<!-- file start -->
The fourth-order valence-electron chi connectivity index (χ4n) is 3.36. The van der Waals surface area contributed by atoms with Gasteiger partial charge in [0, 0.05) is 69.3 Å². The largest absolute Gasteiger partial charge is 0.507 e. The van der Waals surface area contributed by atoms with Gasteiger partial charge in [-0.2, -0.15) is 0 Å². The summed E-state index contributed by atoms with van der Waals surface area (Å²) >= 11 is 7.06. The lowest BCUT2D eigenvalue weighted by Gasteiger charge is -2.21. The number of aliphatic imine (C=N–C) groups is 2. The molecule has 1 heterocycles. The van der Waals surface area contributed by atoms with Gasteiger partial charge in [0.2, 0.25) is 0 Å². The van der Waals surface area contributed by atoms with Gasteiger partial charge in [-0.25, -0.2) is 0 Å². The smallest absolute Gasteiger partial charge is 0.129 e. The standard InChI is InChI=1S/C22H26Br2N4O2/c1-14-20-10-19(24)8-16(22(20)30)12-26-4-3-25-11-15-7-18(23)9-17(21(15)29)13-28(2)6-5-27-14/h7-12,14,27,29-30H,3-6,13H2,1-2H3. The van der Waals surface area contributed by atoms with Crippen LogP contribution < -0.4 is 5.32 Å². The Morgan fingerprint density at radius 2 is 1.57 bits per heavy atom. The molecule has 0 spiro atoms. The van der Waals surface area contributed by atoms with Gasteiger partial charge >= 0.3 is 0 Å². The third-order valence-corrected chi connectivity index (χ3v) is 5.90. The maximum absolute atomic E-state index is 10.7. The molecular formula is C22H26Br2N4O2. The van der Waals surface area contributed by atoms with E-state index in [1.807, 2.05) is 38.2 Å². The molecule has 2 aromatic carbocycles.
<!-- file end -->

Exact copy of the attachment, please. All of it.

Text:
The fourth-order valence-electron chi connectivity index (χ4n) is 3.36. The van der Waals surface area contributed by atoms with Gasteiger partial charge in [0, 0.05) is 69.3 Å². The largest absolute Gasteiger partial charge is 0.507 e. The van der Waals surface area contributed by atoms with Gasteiger partial charge in [-0.2, -0.15) is 0 Å². The summed E-state index contributed by atoms with van der Waals surface area (Å²) >= 11 is 7.06. The lowest BCUT2D eigenvalue weighted by Gasteiger charge is -2.21. The number of aliphatic imine (C=N–C) groups is 2. The molecule has 1 heterocycles. The van der Waals surface area contributed by atoms with Gasteiger partial charge in [0.2, 0.25) is 0 Å². The van der Waals surface area contributed by atoms with Gasteiger partial charge in [-0.25, -0.2) is 0 Å². The smallest absolute Gasteiger partial charge is 0.129 e. The standard InChI is InChI=1S/C22H26Br2N4O2/c1-14-20-10-19(24)8-16(22(20)30)12-26-4-3-25-11-15-7-18(23)9-17(21(15)29)13-28(2)6-5-27-14/h7-12,14,27,29-30H,3-6,13H2,1-2H3. The van der Waals surface area contributed by atoms with Crippen LogP contribution < -0.4 is 5.32 Å². The Morgan fingerprint density at radius 2 is 1.57 bits per heavy atom. The molecule has 0 spiro atoms. The van der Waals surface area contributed by atoms with Gasteiger partial charge >= 0.3 is 0 Å². The third-order valence-corrected chi connectivity index (χ3v) is 5.90. The maximum absolute atomic E-state index is 10.7. The molecular formula is C22H26Br2N4O2. The van der Waals surface area contributed by atoms with E-state index in [1.807, 2.05) is 38.2 Å². The molecule has 2 aromatic carbocycles.